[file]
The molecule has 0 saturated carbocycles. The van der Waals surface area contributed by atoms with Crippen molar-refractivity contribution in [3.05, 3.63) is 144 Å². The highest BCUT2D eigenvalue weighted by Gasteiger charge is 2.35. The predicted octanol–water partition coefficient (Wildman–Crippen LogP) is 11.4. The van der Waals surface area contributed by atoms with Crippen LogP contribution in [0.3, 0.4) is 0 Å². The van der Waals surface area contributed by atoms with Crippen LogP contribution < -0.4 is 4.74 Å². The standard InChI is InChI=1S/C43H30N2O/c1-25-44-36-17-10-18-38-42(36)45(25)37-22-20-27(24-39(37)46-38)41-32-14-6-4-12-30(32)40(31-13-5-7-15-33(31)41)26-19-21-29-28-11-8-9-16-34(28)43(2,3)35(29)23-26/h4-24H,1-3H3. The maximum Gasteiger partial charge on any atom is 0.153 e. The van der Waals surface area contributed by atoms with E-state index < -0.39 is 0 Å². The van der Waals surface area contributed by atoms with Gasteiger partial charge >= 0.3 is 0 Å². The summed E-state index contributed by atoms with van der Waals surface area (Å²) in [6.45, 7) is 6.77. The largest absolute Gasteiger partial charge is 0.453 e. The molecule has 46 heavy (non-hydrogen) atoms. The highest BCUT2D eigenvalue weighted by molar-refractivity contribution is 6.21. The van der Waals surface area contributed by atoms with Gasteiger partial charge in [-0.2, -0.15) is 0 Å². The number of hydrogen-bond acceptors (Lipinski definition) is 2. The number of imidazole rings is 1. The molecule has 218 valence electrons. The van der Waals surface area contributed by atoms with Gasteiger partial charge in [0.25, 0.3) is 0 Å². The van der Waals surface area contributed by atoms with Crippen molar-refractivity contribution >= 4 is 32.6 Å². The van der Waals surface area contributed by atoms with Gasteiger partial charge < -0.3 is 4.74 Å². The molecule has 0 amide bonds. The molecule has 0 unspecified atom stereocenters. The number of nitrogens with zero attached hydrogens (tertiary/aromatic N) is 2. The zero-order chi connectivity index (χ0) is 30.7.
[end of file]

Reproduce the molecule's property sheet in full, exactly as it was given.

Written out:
The molecule has 0 saturated carbocycles. The van der Waals surface area contributed by atoms with Crippen molar-refractivity contribution in [3.05, 3.63) is 144 Å². The highest BCUT2D eigenvalue weighted by Gasteiger charge is 2.35. The predicted octanol–water partition coefficient (Wildman–Crippen LogP) is 11.4. The van der Waals surface area contributed by atoms with Crippen LogP contribution in [0.3, 0.4) is 0 Å². The van der Waals surface area contributed by atoms with Crippen LogP contribution < -0.4 is 4.74 Å². The standard InChI is InChI=1S/C43H30N2O/c1-25-44-36-17-10-18-38-42(36)45(25)37-22-20-27(24-39(37)46-38)41-32-14-6-4-12-30(32)40(31-13-5-7-15-33(31)41)26-19-21-29-28-11-8-9-16-34(28)43(2,3)35(29)23-26/h4-24H,1-3H3. The maximum Gasteiger partial charge on any atom is 0.153 e. The van der Waals surface area contributed by atoms with E-state index < -0.39 is 0 Å². The van der Waals surface area contributed by atoms with Gasteiger partial charge >= 0.3 is 0 Å². The summed E-state index contributed by atoms with van der Waals surface area (Å²) in [6.45, 7) is 6.77. The largest absolute Gasteiger partial charge is 0.453 e. The molecule has 46 heavy (non-hydrogen) atoms. The highest BCUT2D eigenvalue weighted by molar-refractivity contribution is 6.21. The van der Waals surface area contributed by atoms with Gasteiger partial charge in [-0.2, -0.15) is 0 Å². The number of hydrogen-bond acceptors (Lipinski definition) is 2. The number of imidazole rings is 1. The molecule has 218 valence electrons. The van der Waals surface area contributed by atoms with Gasteiger partial charge in [0.25, 0.3) is 0 Å². The van der Waals surface area contributed by atoms with Crippen molar-refractivity contribution >= 4 is 32.6 Å². The van der Waals surface area contributed by atoms with Gasteiger partial charge < -0.3 is 4.74 Å². The molecule has 0 amide bonds. The molecule has 0 unspecified atom stereocenters. The number of nitrogens with zero attached hydrogens (tertiary/aromatic N) is 2. The zero-order chi connectivity index (χ0) is 30.7.